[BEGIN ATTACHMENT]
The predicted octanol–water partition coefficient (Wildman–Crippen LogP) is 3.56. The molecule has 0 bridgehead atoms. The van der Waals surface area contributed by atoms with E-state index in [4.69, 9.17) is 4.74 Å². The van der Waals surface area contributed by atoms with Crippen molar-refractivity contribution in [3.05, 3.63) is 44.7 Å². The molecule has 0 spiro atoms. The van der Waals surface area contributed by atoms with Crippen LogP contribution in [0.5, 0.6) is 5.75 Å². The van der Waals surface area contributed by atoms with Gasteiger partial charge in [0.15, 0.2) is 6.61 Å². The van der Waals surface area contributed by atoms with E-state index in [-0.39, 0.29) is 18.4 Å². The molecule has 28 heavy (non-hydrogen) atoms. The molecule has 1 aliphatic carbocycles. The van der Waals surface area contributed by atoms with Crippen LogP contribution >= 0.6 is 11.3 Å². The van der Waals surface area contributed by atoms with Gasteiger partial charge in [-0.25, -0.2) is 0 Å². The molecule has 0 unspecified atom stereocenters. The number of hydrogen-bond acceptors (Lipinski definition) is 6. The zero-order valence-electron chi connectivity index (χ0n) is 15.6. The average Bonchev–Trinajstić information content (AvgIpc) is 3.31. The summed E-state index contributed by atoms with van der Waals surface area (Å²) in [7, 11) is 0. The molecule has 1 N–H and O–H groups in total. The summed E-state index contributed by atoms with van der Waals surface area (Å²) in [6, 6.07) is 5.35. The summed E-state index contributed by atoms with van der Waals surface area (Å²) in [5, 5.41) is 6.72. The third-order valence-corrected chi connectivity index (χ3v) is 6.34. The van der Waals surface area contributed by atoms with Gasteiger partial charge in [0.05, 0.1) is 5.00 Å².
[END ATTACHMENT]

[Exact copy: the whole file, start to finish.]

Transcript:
The predicted octanol–water partition coefficient (Wildman–Crippen LogP) is 3.56. The molecule has 0 bridgehead atoms. The van der Waals surface area contributed by atoms with E-state index in [4.69, 9.17) is 4.74 Å². The van der Waals surface area contributed by atoms with Crippen molar-refractivity contribution in [3.05, 3.63) is 44.7 Å². The molecule has 0 spiro atoms. The van der Waals surface area contributed by atoms with Crippen LogP contribution in [0.5, 0.6) is 5.75 Å². The van der Waals surface area contributed by atoms with Gasteiger partial charge in [0.15, 0.2) is 6.61 Å². The van der Waals surface area contributed by atoms with E-state index in [-0.39, 0.29) is 18.4 Å². The molecule has 28 heavy (non-hydrogen) atoms. The molecule has 1 aliphatic carbocycles. The van der Waals surface area contributed by atoms with Crippen LogP contribution >= 0.6 is 11.3 Å². The van der Waals surface area contributed by atoms with Gasteiger partial charge in [-0.25, -0.2) is 0 Å². The molecule has 0 unspecified atom stereocenters. The number of hydrogen-bond acceptors (Lipinski definition) is 6. The zero-order valence-electron chi connectivity index (χ0n) is 15.6. The average Bonchev–Trinajstić information content (AvgIpc) is 3.31. The summed E-state index contributed by atoms with van der Waals surface area (Å²) in [7, 11) is 0. The molecule has 1 N–H and O–H groups in total. The summed E-state index contributed by atoms with van der Waals surface area (Å²) in [6, 6.07) is 5.35. The summed E-state index contributed by atoms with van der Waals surface area (Å²) in [5, 5.41) is 6.72. The third-order valence-corrected chi connectivity index (χ3v) is 6.34. The van der Waals surface area contributed by atoms with Gasteiger partial charge in [0.05, 0.1) is 5.00 Å².